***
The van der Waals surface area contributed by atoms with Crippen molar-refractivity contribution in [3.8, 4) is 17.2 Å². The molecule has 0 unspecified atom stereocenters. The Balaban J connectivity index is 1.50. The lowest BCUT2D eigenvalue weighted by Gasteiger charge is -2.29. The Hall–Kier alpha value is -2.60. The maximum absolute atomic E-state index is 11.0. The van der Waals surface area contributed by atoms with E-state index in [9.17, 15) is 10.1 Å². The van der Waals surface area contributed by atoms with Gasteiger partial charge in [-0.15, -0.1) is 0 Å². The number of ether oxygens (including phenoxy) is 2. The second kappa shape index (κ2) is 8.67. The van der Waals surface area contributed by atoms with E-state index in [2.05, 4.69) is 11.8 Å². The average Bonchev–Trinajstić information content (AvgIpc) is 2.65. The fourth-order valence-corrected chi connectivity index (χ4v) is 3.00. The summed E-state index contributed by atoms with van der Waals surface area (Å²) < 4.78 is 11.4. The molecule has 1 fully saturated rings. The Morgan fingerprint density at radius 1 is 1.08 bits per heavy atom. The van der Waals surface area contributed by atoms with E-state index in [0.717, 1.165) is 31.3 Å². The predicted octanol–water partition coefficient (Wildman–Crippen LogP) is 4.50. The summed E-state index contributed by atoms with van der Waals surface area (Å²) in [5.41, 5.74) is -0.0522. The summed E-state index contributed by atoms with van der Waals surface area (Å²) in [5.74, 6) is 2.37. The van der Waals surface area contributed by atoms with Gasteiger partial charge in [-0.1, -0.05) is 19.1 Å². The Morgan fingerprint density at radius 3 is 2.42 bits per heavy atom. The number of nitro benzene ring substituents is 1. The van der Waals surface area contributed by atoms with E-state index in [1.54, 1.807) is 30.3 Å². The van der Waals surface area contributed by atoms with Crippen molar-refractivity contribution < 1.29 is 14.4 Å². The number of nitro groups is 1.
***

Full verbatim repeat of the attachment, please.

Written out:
The van der Waals surface area contributed by atoms with Crippen molar-refractivity contribution in [3.8, 4) is 17.2 Å². The molecule has 0 unspecified atom stereocenters. The Balaban J connectivity index is 1.50. The lowest BCUT2D eigenvalue weighted by Gasteiger charge is -2.29. The Hall–Kier alpha value is -2.60. The maximum absolute atomic E-state index is 11.0. The van der Waals surface area contributed by atoms with E-state index in [9.17, 15) is 10.1 Å². The van der Waals surface area contributed by atoms with Gasteiger partial charge in [-0.15, -0.1) is 0 Å². The number of ether oxygens (including phenoxy) is 2. The second kappa shape index (κ2) is 8.67. The van der Waals surface area contributed by atoms with E-state index in [2.05, 4.69) is 11.8 Å². The average Bonchev–Trinajstić information content (AvgIpc) is 2.65. The fourth-order valence-corrected chi connectivity index (χ4v) is 3.00. The summed E-state index contributed by atoms with van der Waals surface area (Å²) < 4.78 is 11.4. The molecule has 1 fully saturated rings. The Morgan fingerprint density at radius 1 is 1.08 bits per heavy atom. The van der Waals surface area contributed by atoms with E-state index in [0.717, 1.165) is 31.3 Å². The predicted octanol–water partition coefficient (Wildman–Crippen LogP) is 4.50. The summed E-state index contributed by atoms with van der Waals surface area (Å²) in [5.41, 5.74) is -0.0522. The summed E-state index contributed by atoms with van der Waals surface area (Å²) in [5.74, 6) is 2.37. The van der Waals surface area contributed by atoms with Gasteiger partial charge in [-0.1, -0.05) is 19.1 Å². The Morgan fingerprint density at radius 3 is 2.42 bits per heavy atom. The number of nitro benzene ring substituents is 1. The van der Waals surface area contributed by atoms with E-state index in [1.54, 1.807) is 30.3 Å². The van der Waals surface area contributed by atoms with Crippen molar-refractivity contribution < 1.29 is 14.4 Å². The number of nitro groups is 1.